Over 2.5 million high school seniors will graduate in the U.S. this year, and if you’re one of them, you are most likely daydreaming about your scholastic future and wondering, “What will college life be like?” Given that, in 2009, seniors graduated with an average credit card debt of $4,1001 and $24,000 in student loan debt, it is also important to keep your finances top of mind.
No doubt the thought of leaving home, living on your own, making your own rules and meeting new friends is exciting, but it can also be scary and overwhelming, especially when it comes time to handling your finances. College students tend to get themselves in more than just student loan debt their freshman year of college so the financial decisions you make now are just as important to your future as what your major will be.
To Dorm or Not To Dorm?
Bar none, if you’re one of the lucky students attending college in the town where you live, best advice is to live at home with your parents. Avoiding housing costs will greatly reduce the amount of debt that you graduate with.
If you can’t live at home, whether or not you live on campus or, say, an apartment depends on your particular situation. Many college veterans highly recommend living on-campus for at least the first year or two. Most, even described doing so as “the quintessential college experience.”
Financial benefits of doing so include:
No commute, so no car is necessary – major dollar savings here!
You don’t have to pay water, electricity and cable on your own
Housing plans can also help save you money
Dealing with Student Loans
Although many grads report not stressing over their student loans while in school, in retrospect, many wish they had given them some attention. Even making small payments while still in school would have put them in a better position. Although given the high costs of a college education, graduating with student debt is becoming the norm, do your best to keep your debt low and know when your repayment plan is slated to begin. A late payment will impact your credit score, which in turn will impact your ability to borrow in the future.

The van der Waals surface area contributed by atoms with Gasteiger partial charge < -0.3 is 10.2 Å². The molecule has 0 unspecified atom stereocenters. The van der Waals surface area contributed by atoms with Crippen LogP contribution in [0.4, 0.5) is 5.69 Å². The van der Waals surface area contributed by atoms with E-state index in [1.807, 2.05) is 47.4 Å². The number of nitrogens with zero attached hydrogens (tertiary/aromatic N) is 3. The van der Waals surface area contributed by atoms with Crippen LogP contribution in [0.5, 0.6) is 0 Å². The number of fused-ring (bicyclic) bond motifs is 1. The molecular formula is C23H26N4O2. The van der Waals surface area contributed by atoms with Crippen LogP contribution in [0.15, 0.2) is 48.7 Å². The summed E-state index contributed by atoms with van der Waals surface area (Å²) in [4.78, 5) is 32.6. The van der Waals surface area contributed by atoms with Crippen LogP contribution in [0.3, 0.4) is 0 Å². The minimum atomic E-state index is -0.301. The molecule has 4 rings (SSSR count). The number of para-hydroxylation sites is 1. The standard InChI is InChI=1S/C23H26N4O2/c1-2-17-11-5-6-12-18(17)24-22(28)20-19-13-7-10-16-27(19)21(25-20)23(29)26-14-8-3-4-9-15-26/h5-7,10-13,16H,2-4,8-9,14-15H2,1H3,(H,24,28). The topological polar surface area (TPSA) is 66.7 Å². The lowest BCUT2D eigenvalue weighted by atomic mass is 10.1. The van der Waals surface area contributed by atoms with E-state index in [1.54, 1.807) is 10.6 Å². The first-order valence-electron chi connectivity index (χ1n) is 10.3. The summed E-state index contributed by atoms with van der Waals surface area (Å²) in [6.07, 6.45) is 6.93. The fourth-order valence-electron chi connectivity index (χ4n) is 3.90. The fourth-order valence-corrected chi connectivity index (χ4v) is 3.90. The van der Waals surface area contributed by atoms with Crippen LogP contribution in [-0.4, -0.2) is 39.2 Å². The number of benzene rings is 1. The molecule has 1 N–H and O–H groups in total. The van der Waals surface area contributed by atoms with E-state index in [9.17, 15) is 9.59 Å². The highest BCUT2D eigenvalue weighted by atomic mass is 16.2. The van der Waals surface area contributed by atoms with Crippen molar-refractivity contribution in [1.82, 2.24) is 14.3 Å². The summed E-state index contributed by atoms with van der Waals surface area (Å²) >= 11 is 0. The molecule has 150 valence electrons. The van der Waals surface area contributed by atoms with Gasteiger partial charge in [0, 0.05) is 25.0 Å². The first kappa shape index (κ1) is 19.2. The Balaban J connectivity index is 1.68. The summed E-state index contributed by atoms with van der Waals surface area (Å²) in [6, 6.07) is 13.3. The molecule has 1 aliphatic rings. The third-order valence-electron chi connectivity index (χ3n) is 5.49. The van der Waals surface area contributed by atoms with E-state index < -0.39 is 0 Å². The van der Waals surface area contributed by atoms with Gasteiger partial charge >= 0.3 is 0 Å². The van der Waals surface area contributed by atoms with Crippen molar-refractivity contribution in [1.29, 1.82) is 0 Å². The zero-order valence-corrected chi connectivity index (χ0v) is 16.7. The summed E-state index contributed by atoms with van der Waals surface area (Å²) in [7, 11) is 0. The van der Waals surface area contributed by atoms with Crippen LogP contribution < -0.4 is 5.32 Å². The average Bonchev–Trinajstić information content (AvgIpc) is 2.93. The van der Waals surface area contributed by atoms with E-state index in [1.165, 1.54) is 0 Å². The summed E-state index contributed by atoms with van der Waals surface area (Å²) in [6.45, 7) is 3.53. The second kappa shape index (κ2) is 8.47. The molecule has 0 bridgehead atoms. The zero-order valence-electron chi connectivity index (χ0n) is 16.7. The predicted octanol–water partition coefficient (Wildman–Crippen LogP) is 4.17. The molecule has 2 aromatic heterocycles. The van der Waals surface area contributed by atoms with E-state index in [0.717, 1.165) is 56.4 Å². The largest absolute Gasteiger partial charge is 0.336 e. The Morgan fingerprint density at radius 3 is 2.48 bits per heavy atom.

Veterans have lots of advice when it comes to student loans; here are some of the most frequently heard suggestions:
-Do your homework when seeking loans
-Get federal loans first – they have flexible repayment plans
-Send back that extra check after you’ve paid for classes – don’t keep it
-The less money you use, the less you have to pay back
-Think twice about loan reconsolidation. Although a single payment with a lower interest rate over a longer repayment period may be enticing, you will likely pay more in the long run.
Saving (and Earning) Money
This may seem like a no-brainer, but if you want to be in less debt when you graduate, spend less than you earn. It may be tempting to use your shiny new credit card to explore your newfound freedom but just keep in mind that you will eventually have to pay for the meals, clothing and electronics that you buy. Some other tips include:
-Try to be conscientious of your spending
-Avoiding the freshman 15 is easier if you’re frugal with your meals
-A part-time job provides extra cash – if you apply for a position on-campus, sometimes those students get discounts around campus
-Consider applying for a paid internship – nothing beats getting paid to train in what might be your future career, plus employers like to read about your internships
-If you are an upperclassman, consider becoming an adjunct professor and get paid, while still in school
-If you go home for the weekends, ask your parent to cook your meals for the week and pack them up for you. Save that money for other things.
-Use cash as much as possible. If you can’t afford it with cash, don’t buy it.
-Balancing studies, finances and fun is an important part of the college experience and doing so is a delicate balance that you’ll have to master yourself. Here are a few pointers:
-Set an allowance for yourself and make sure you don’t spend more than what you allotted for yourself during the week
-Avoid the urge to go to every single concert in your area. Do you really need that band t-shirt?
-Avoid tempting credit card offers that will be paraded in front of you. You don’t want to go into more debt than you already are.
-Overall, enjoy your four years of college. As you do it, just keep in mind that it can take years to pay back the debts you accrue during those years. You don’t want to look back on the fond memories of your college career 10 years later and realize you are still paying for them.
This is a guest post by Nuno Andrade of The Student Loan Corporation c/o SapientNitro.